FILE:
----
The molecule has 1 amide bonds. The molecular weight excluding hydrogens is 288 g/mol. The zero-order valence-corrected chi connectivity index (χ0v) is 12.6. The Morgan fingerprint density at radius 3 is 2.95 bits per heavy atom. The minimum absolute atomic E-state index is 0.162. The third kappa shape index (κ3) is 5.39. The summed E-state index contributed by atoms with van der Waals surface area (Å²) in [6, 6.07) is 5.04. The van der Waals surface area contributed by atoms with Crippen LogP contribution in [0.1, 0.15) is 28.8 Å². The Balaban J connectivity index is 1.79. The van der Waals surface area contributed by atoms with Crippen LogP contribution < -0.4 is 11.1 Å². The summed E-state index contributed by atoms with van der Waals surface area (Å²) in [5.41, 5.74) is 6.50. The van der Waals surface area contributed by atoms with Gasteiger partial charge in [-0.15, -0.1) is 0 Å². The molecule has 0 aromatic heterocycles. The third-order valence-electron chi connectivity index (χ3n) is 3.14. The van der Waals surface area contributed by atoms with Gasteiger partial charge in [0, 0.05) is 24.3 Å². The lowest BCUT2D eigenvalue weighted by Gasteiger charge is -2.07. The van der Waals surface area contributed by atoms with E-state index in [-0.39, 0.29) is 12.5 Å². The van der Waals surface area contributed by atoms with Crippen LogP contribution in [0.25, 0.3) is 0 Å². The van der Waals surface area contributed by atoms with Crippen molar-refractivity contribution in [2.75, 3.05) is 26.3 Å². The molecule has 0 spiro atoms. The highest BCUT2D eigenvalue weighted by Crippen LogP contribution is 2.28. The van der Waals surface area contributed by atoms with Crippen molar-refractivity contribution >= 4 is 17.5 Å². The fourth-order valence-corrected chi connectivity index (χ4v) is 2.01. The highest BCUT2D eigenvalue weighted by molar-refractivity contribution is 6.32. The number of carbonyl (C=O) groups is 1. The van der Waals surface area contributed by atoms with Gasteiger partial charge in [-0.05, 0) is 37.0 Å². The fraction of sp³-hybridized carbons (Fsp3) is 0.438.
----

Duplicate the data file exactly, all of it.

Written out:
The molecule has 1 amide bonds. The molecular weight excluding hydrogens is 288 g/mol. The zero-order valence-corrected chi connectivity index (χ0v) is 12.6. The Morgan fingerprint density at radius 3 is 2.95 bits per heavy atom. The minimum absolute atomic E-state index is 0.162. The third kappa shape index (κ3) is 5.39. The summed E-state index contributed by atoms with van der Waals surface area (Å²) in [6, 6.07) is 5.04. The van der Waals surface area contributed by atoms with Crippen LogP contribution in [0.1, 0.15) is 28.8 Å². The Balaban J connectivity index is 1.79. The van der Waals surface area contributed by atoms with Crippen LogP contribution < -0.4 is 11.1 Å². The summed E-state index contributed by atoms with van der Waals surface area (Å²) in [5.41, 5.74) is 6.50. The van der Waals surface area contributed by atoms with Gasteiger partial charge in [-0.15, -0.1) is 0 Å². The molecule has 0 aromatic heterocycles. The third-order valence-electron chi connectivity index (χ3n) is 3.14. The van der Waals surface area contributed by atoms with Gasteiger partial charge in [0, 0.05) is 24.3 Å². The lowest BCUT2D eigenvalue weighted by Gasteiger charge is -2.07. The van der Waals surface area contributed by atoms with E-state index in [-0.39, 0.29) is 12.5 Å². The van der Waals surface area contributed by atoms with Crippen LogP contribution in [0.25, 0.3) is 0 Å². The van der Waals surface area contributed by atoms with Crippen molar-refractivity contribution in [2.75, 3.05) is 26.3 Å². The molecule has 0 spiro atoms. The highest BCUT2D eigenvalue weighted by Crippen LogP contribution is 2.28. The van der Waals surface area contributed by atoms with Crippen molar-refractivity contribution >= 4 is 17.5 Å². The fourth-order valence-corrected chi connectivity index (χ4v) is 2.01. The highest BCUT2D eigenvalue weighted by molar-refractivity contribution is 6.32. The number of carbonyl (C=O) groups is 1. The van der Waals surface area contributed by atoms with Gasteiger partial charge in [-0.05, 0) is 37.0 Å². The fraction of sp³-hybridized carbons (Fsp3) is 0.438.